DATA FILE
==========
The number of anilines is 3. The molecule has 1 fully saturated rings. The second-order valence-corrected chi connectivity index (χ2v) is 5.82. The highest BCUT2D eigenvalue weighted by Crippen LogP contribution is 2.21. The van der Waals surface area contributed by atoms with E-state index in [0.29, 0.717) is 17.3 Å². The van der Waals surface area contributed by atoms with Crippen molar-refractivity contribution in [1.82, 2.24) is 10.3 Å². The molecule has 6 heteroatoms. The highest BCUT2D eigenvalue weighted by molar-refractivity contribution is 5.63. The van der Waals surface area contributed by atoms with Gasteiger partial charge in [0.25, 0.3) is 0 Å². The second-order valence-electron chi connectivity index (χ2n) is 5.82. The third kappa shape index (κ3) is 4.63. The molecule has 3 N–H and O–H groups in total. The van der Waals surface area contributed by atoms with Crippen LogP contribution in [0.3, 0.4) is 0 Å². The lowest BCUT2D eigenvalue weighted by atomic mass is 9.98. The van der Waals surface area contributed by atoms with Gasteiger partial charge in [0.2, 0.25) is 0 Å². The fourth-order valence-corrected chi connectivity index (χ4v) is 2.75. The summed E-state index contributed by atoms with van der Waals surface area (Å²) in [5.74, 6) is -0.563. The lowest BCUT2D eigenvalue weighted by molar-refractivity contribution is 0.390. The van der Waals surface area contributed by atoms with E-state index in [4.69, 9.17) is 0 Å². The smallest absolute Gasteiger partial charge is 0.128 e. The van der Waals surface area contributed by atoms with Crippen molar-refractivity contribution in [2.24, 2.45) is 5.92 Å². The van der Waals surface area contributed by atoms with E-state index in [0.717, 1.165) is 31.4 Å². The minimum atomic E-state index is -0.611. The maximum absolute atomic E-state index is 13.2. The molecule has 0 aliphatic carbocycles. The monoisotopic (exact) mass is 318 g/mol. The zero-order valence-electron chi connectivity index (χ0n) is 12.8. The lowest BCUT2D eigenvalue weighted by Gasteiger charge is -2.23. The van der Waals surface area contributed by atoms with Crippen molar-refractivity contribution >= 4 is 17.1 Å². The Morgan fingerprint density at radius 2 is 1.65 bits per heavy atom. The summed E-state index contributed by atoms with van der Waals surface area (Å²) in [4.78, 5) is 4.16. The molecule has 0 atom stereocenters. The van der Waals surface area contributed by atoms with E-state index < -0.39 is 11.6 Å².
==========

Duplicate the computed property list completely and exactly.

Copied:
The number of anilines is 3. The molecule has 1 fully saturated rings. The second-order valence-corrected chi connectivity index (χ2v) is 5.82. The highest BCUT2D eigenvalue weighted by Crippen LogP contribution is 2.21. The van der Waals surface area contributed by atoms with E-state index in [0.29, 0.717) is 17.3 Å². The van der Waals surface area contributed by atoms with Crippen molar-refractivity contribution in [1.82, 2.24) is 10.3 Å². The molecule has 6 heteroatoms. The highest BCUT2D eigenvalue weighted by molar-refractivity contribution is 5.63. The van der Waals surface area contributed by atoms with Gasteiger partial charge in [0.25, 0.3) is 0 Å². The second-order valence-electron chi connectivity index (χ2n) is 5.82. The third kappa shape index (κ3) is 4.63. The molecule has 3 N–H and O–H groups in total. The van der Waals surface area contributed by atoms with Crippen LogP contribution in [0.3, 0.4) is 0 Å². The lowest BCUT2D eigenvalue weighted by atomic mass is 9.98. The van der Waals surface area contributed by atoms with Gasteiger partial charge in [0.2, 0.25) is 0 Å². The fourth-order valence-corrected chi connectivity index (χ4v) is 2.75. The summed E-state index contributed by atoms with van der Waals surface area (Å²) in [5.74, 6) is -0.563. The lowest BCUT2D eigenvalue weighted by molar-refractivity contribution is 0.390. The van der Waals surface area contributed by atoms with E-state index in [4.69, 9.17) is 0 Å². The smallest absolute Gasteiger partial charge is 0.128 e. The van der Waals surface area contributed by atoms with Crippen molar-refractivity contribution in [2.24, 2.45) is 5.92 Å². The van der Waals surface area contributed by atoms with E-state index in [0.717, 1.165) is 31.4 Å². The minimum atomic E-state index is -0.611. The maximum absolute atomic E-state index is 13.2. The molecule has 0 aliphatic carbocycles. The monoisotopic (exact) mass is 318 g/mol. The zero-order valence-electron chi connectivity index (χ0n) is 12.8. The lowest BCUT2D eigenvalue weighted by Gasteiger charge is -2.23. The van der Waals surface area contributed by atoms with Crippen molar-refractivity contribution >= 4 is 17.1 Å². The Morgan fingerprint density at radius 2 is 1.65 bits per heavy atom. The summed E-state index contributed by atoms with van der Waals surface area (Å²) in [4.78, 5) is 4.16. The molecule has 0 atom stereocenters. The van der Waals surface area contributed by atoms with E-state index < -0.39 is 11.6 Å².